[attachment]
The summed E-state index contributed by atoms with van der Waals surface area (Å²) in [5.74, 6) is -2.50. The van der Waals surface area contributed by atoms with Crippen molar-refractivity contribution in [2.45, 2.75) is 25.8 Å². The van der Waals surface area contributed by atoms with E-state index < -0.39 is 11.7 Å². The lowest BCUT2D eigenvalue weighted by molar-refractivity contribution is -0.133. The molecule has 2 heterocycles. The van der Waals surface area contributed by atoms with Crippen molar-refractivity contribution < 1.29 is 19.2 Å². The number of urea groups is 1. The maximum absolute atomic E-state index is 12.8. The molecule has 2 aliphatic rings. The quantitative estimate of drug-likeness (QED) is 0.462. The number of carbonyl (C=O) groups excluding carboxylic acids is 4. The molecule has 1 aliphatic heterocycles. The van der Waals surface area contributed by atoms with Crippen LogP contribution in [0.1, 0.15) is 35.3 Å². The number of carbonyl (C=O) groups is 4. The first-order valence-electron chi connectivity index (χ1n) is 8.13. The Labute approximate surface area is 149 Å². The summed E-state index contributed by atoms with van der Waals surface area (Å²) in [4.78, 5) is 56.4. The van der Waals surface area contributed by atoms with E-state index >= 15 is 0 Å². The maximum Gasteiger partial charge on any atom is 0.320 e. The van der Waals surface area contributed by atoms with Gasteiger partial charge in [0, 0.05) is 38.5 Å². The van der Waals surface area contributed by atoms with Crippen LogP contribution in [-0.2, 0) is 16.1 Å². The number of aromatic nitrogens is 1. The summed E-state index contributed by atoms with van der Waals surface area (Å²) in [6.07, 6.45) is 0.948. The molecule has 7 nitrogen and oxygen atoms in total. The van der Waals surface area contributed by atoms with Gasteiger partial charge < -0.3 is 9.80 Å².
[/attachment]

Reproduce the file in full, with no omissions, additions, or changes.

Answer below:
The summed E-state index contributed by atoms with van der Waals surface area (Å²) in [5.74, 6) is -2.50. The van der Waals surface area contributed by atoms with Crippen molar-refractivity contribution in [2.45, 2.75) is 25.8 Å². The van der Waals surface area contributed by atoms with E-state index < -0.39 is 11.7 Å². The lowest BCUT2D eigenvalue weighted by molar-refractivity contribution is -0.133. The molecule has 2 heterocycles. The van der Waals surface area contributed by atoms with Crippen molar-refractivity contribution < 1.29 is 19.2 Å². The number of urea groups is 1. The maximum absolute atomic E-state index is 12.8. The molecule has 2 aliphatic rings. The quantitative estimate of drug-likeness (QED) is 0.462. The number of carbonyl (C=O) groups excluding carboxylic acids is 4. The molecule has 1 aliphatic heterocycles. The van der Waals surface area contributed by atoms with Crippen LogP contribution in [0.1, 0.15) is 35.3 Å². The number of carbonyl (C=O) groups is 4. The first-order valence-electron chi connectivity index (χ1n) is 8.13. The Labute approximate surface area is 149 Å². The summed E-state index contributed by atoms with van der Waals surface area (Å²) in [4.78, 5) is 56.4. The van der Waals surface area contributed by atoms with E-state index >= 15 is 0 Å². The maximum Gasteiger partial charge on any atom is 0.320 e. The van der Waals surface area contributed by atoms with Gasteiger partial charge in [0, 0.05) is 38.5 Å². The van der Waals surface area contributed by atoms with Crippen LogP contribution in [-0.2, 0) is 16.1 Å². The number of aromatic nitrogens is 1. The summed E-state index contributed by atoms with van der Waals surface area (Å²) in [6.07, 6.45) is 0.948. The molecule has 7 nitrogen and oxygen atoms in total. The van der Waals surface area contributed by atoms with Gasteiger partial charge < -0.3 is 9.80 Å².